The "old" technology used in Alone is our dear friend, the polygon. The player assumes the role of a character whose image is composed of simple geometric shapes. As one will notice from the screenshots showing close-up images of the character, the result is rather rough -- resembling the creation of a child and her set of wooden blocks. My immediate reaction to this rough hewn image was a disinterested shrug. Then, I started moving this blockhead around the 3-D environment. After watching the character stroll casually about the room, pushing objects around, and bending over to examine and pick-up 3-D objects, I was beginning to understand what the designers were attempting to accomplish. Then, after my first deadly encounter with a bizarre reptilian duck, wherein my character punches and kicked, with great fluidity and a life-like agility, at the bill of this creature of Lovecraftian inspiration (and died as a result), my cold disposition began to thaw, and I restarted the game intrigued.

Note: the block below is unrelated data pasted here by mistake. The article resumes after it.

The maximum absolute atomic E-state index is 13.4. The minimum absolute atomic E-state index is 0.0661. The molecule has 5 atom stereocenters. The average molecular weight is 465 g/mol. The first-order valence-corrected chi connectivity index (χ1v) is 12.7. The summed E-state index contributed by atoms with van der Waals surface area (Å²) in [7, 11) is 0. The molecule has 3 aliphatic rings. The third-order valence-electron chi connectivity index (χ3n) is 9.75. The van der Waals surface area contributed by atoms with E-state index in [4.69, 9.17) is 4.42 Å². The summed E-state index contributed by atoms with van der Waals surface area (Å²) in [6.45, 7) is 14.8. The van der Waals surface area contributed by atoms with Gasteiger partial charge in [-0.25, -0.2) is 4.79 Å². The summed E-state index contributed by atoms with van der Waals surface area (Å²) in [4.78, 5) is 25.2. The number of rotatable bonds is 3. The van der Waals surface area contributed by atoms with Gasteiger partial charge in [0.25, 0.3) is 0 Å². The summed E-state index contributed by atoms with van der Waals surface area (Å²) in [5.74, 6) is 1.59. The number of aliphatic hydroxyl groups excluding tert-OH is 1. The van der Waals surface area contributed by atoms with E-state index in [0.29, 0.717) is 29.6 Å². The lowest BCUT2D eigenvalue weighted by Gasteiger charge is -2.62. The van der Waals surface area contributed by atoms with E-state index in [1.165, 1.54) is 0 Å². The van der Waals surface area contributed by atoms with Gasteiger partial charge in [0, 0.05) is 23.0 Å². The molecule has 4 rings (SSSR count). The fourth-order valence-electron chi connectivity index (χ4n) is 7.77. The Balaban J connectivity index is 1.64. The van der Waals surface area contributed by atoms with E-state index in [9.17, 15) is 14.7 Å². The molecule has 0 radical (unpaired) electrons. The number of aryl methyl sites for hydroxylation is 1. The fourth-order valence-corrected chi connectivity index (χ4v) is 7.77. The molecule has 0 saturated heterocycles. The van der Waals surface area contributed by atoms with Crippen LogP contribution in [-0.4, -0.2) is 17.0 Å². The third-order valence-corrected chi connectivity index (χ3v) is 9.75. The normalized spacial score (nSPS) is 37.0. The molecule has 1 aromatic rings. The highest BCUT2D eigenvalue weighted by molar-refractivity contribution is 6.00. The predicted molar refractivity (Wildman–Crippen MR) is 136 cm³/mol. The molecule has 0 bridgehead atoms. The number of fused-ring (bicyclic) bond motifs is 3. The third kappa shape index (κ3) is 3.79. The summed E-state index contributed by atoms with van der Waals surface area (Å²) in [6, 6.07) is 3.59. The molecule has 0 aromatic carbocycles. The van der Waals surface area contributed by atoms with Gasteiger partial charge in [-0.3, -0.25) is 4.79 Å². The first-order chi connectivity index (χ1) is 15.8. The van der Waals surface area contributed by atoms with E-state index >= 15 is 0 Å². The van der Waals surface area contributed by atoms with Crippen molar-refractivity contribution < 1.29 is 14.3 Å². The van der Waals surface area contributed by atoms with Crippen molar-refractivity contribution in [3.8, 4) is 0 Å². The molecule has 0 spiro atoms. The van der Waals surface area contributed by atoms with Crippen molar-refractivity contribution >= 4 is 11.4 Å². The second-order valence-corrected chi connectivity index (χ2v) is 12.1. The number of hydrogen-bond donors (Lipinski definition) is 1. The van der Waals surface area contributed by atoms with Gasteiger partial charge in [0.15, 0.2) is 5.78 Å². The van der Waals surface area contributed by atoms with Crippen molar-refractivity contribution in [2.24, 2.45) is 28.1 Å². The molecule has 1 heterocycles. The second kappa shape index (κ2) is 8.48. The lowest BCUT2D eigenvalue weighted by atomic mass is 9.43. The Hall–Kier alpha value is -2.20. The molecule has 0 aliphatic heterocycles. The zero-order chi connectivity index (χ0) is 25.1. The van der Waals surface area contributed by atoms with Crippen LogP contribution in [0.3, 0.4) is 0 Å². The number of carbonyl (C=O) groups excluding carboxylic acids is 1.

Alone in the Dark is set in the classic adventure game locale -- the haunted house. Since the very beginning, game designers have loved this setting for its discrete room structure and its limitless potential as a breeding ground for spooks, ghoulies, secret compartments and passages. Alone uses these conceptual design tools to good effect, creating a world where one is constantly looking over one's shoulder and searching every shadowed nook for the mechanism that reveals the secret study. Enhancing the effect of these haunted 3-D environs is the extensive use of "camera angles" to continually change the player's perspective. As one's character moves about a room, one's perspective will change many times; from a straight-away side-on pan, to an overhead "closet-set" shot, to an "inferior-view" from floor level, to many other perspectives in the visual grammar of cinema. While many rooms have only two such camera views, some have up to nine! When teamed with some nice sound effects (floors creaking with every step, eerie howlings, fiendish laughs, and growls from monsters), these changing perspectives have the effect of pulling the viewer into the environment in a similar manner as the effect achieved by Ultima Underworld and Wolfenstein 3-D, and, of course, film.